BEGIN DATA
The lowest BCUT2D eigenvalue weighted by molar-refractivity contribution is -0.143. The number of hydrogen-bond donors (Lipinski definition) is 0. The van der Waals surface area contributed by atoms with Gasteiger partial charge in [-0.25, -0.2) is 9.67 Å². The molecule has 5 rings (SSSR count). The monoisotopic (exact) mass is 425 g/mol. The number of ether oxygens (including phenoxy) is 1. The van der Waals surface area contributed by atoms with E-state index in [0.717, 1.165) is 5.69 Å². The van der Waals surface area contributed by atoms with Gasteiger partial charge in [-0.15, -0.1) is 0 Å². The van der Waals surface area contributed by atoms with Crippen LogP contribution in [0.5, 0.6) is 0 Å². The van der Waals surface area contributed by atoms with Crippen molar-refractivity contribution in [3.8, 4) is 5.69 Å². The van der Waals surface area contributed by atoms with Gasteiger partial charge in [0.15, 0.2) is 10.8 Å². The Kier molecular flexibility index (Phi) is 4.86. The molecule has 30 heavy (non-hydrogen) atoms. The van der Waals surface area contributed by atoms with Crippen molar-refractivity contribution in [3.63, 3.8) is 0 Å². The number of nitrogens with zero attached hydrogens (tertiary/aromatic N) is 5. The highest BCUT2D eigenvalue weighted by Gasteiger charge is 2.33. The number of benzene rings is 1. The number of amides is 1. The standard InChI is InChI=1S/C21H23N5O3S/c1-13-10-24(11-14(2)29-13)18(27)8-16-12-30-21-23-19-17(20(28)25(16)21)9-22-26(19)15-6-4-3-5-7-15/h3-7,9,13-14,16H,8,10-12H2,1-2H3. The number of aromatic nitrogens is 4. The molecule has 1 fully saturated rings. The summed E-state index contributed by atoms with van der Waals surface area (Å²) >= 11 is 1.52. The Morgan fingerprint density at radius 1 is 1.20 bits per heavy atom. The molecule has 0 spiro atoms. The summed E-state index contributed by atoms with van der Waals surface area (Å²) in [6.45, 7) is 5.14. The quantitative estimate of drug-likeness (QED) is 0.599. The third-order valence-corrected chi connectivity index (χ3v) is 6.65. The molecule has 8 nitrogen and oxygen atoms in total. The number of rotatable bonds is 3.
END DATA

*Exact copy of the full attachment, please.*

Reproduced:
The lowest BCUT2D eigenvalue weighted by molar-refractivity contribution is -0.143. The number of hydrogen-bond donors (Lipinski definition) is 0. The van der Waals surface area contributed by atoms with Gasteiger partial charge in [-0.25, -0.2) is 9.67 Å². The molecule has 5 rings (SSSR count). The monoisotopic (exact) mass is 425 g/mol. The number of ether oxygens (including phenoxy) is 1. The van der Waals surface area contributed by atoms with E-state index in [0.717, 1.165) is 5.69 Å². The van der Waals surface area contributed by atoms with Gasteiger partial charge in [-0.15, -0.1) is 0 Å². The van der Waals surface area contributed by atoms with Crippen LogP contribution in [0.5, 0.6) is 0 Å². The van der Waals surface area contributed by atoms with Crippen molar-refractivity contribution in [3.8, 4) is 5.69 Å². The van der Waals surface area contributed by atoms with Gasteiger partial charge in [0.15, 0.2) is 10.8 Å². The Kier molecular flexibility index (Phi) is 4.86. The molecule has 30 heavy (non-hydrogen) atoms. The van der Waals surface area contributed by atoms with Crippen molar-refractivity contribution in [3.63, 3.8) is 0 Å². The number of nitrogens with zero attached hydrogens (tertiary/aromatic N) is 5. The highest BCUT2D eigenvalue weighted by Gasteiger charge is 2.33. The number of benzene rings is 1. The number of amides is 1. The standard InChI is InChI=1S/C21H23N5O3S/c1-13-10-24(11-14(2)29-13)18(27)8-16-12-30-21-23-19-17(20(28)25(16)21)9-22-26(19)15-6-4-3-5-7-15/h3-7,9,13-14,16H,8,10-12H2,1-2H3. The number of aromatic nitrogens is 4. The molecule has 1 fully saturated rings. The summed E-state index contributed by atoms with van der Waals surface area (Å²) >= 11 is 1.52. The Morgan fingerprint density at radius 1 is 1.20 bits per heavy atom. The molecule has 0 spiro atoms. The summed E-state index contributed by atoms with van der Waals surface area (Å²) in [6.45, 7) is 5.14. The quantitative estimate of drug-likeness (QED) is 0.599. The third-order valence-corrected chi connectivity index (χ3v) is 6.65. The molecule has 8 nitrogen and oxygen atoms in total. The number of rotatable bonds is 3.